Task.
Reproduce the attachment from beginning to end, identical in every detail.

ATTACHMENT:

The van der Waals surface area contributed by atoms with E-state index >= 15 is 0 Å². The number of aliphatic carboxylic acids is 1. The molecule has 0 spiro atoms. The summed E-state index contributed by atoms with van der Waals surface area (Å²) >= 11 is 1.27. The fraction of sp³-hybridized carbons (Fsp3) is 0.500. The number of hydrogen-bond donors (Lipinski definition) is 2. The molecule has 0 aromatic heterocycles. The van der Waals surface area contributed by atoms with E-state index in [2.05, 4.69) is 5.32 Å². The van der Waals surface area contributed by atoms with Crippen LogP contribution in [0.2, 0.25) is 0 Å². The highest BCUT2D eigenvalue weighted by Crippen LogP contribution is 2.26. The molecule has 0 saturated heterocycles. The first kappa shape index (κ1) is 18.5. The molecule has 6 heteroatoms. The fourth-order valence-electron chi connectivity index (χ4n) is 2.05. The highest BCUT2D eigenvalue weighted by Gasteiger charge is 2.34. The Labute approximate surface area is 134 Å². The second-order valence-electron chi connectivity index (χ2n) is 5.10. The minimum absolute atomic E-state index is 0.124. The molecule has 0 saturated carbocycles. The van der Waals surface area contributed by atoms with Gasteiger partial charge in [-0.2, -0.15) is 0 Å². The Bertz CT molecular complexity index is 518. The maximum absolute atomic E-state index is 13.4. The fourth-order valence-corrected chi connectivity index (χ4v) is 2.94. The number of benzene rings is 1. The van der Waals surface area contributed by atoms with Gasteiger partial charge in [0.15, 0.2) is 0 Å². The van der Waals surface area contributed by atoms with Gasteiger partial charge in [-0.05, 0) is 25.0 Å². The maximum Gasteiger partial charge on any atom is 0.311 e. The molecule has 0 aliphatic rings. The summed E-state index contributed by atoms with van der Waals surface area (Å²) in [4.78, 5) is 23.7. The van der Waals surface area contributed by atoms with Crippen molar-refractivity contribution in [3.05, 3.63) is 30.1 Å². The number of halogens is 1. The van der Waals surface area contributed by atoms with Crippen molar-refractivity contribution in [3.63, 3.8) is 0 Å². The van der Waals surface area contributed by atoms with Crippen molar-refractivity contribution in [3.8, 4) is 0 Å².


The van der Waals surface area contributed by atoms with E-state index >= 15 is 0 Å². The number of aliphatic carboxylic acids is 1. The molecule has 0 spiro atoms. The summed E-state index contributed by atoms with van der Waals surface area (Å²) >= 11 is 1.27. The fraction of sp³-hybridized carbons (Fsp3) is 0.500. The number of hydrogen-bond donors (Lipinski definition) is 2. The molecule has 0 aromatic heterocycles. The van der Waals surface area contributed by atoms with E-state index in [2.05, 4.69) is 5.32 Å². The van der Waals surface area contributed by atoms with Crippen LogP contribution in [0.2, 0.25) is 0 Å². The highest BCUT2D eigenvalue weighted by Crippen LogP contribution is 2.26. The molecule has 0 saturated heterocycles. The first kappa shape index (κ1) is 18.5. The molecule has 6 heteroatoms. The fourth-order valence-electron chi connectivity index (χ4n) is 2.05. The highest BCUT2D eigenvalue weighted by Gasteiger charge is 2.34. The Labute approximate surface area is 134 Å². The second-order valence-electron chi connectivity index (χ2n) is 5.10. The minimum absolute atomic E-state index is 0.124. The molecule has 0 saturated carbocycles. The van der Waals surface area contributed by atoms with Gasteiger partial charge in [-0.2, -0.15) is 0 Å². The Bertz CT molecular complexity index is 518. The maximum absolute atomic E-state index is 13.4. The fourth-order valence-corrected chi connectivity index (χ4v) is 2.94. The number of benzene rings is 1. The van der Waals surface area contributed by atoms with Gasteiger partial charge in [0.15, 0.2) is 0 Å². The van der Waals surface area contributed by atoms with Gasteiger partial charge in [-0.05, 0) is 25.0 Å². The maximum Gasteiger partial charge on any atom is 0.311 e. The molecule has 0 aliphatic rings. The summed E-state index contributed by atoms with van der Waals surface area (Å²) in [4.78, 5) is 23.7. The van der Waals surface area contributed by atoms with Crippen molar-refractivity contribution in [3.05, 3.63) is 30.1 Å². The number of halogens is 1. The van der Waals surface area contributed by atoms with Crippen molar-refractivity contribution in [3.63, 3.8) is 0 Å². The van der Waals surface area contributed by atoms with Crippen molar-refractivity contribution in [3.8, 4) is 0 Å².